What this article and others like it predictably neglects to mention--and it is a very serious omission indeed--is that economics are NEVER separate from politics and ideology. In this specific context this means that the national budget that Obama is proposing (like that of any President) is fundamentally an ideological and practical statement about precisely what economic and social PRIORITIES are going to dictate the course of the national political economy--Depression or no Depression. In other words: This is a matter of what specific political forces prevail in the emerging ideological dogfight over whose economic and social interests are generally perceived as most important (i.e. protected and defended)--corporations or workers, Wall Street or consumers, citizens or economic and political elites. So just as Franklin Delano Roosevelt was compelled by objective circumstances in the U.S. to address the economic catastrophe of the Great Depression in 1932-33 with many of the most radically progressive and innovative political reforms in American governmental history, it is imperative to remember that, despite his own ruling class elite status, in terms of public policy with his 'New Deal' agenda HE CONSCIOUSLY CHOSE TO GO TO THE LEFT because the bottomline reality is that he could have far more easily chosen to go in the exact opposite political and economic direction towards the far right. The New Deal happened because millions of American citizens represented by hundreds of organizations actively demanded it. As just one example of citizens failing to adequately demand such an alternative the Weimar Republic in Germany (a society that had a much longer and far more intellectually sophisticated tradition of social democratic and radical leftist political activity than the United States) collapsed and in its place German society and its political and economic elites consciously chose the rightwing fascist alternative of Adolf Hitler and the Nazi Party. There were also similar responses throughout Europe and Asia which were determined by how the people in those societies were organized and mobilized and-- most importantly-- by whom...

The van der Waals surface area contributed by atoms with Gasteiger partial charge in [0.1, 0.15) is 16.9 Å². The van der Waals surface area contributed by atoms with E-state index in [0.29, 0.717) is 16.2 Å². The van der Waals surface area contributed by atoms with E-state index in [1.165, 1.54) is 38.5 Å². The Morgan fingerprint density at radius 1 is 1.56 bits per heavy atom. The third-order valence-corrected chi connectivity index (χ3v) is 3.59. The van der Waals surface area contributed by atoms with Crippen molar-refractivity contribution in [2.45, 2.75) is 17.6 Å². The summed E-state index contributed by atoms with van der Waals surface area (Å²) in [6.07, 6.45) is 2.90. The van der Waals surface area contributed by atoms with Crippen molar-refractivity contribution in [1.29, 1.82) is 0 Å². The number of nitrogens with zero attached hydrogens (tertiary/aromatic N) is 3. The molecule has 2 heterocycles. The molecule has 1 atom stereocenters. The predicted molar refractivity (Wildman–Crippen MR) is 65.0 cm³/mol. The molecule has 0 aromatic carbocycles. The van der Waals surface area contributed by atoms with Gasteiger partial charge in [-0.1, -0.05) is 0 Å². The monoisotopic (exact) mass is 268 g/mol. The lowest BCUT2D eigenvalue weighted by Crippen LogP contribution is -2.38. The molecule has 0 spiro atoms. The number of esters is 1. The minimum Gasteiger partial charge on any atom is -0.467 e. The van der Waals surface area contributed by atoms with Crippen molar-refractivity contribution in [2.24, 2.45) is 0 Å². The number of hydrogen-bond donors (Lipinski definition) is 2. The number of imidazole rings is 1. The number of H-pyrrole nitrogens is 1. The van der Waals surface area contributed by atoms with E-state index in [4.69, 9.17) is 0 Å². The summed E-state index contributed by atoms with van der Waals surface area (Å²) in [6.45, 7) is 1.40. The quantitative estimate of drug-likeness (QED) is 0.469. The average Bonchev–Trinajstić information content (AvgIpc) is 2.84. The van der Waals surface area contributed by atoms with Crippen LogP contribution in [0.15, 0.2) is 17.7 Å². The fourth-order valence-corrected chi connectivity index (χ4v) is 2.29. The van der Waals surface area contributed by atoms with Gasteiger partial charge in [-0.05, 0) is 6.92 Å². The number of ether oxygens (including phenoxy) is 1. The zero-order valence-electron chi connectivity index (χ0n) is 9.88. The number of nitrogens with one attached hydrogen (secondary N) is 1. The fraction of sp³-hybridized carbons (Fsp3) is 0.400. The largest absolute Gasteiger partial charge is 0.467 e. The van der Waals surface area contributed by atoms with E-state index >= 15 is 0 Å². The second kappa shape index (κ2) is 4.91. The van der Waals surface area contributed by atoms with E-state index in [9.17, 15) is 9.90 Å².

All of which means that what Obama's administration is also being compelled to deal with in the present crisis is also the result of mass based political pressure (never forget that 68 million people voted for the President in November!). Needless to say we must all continue to demand LOUDLY that not only the progressive side of Obama's agenda prevails over all others--especially the Republican right--but that Obama go much further in the same eaxct direction with regard to every single aspect of that agenda---both foreign and domestic...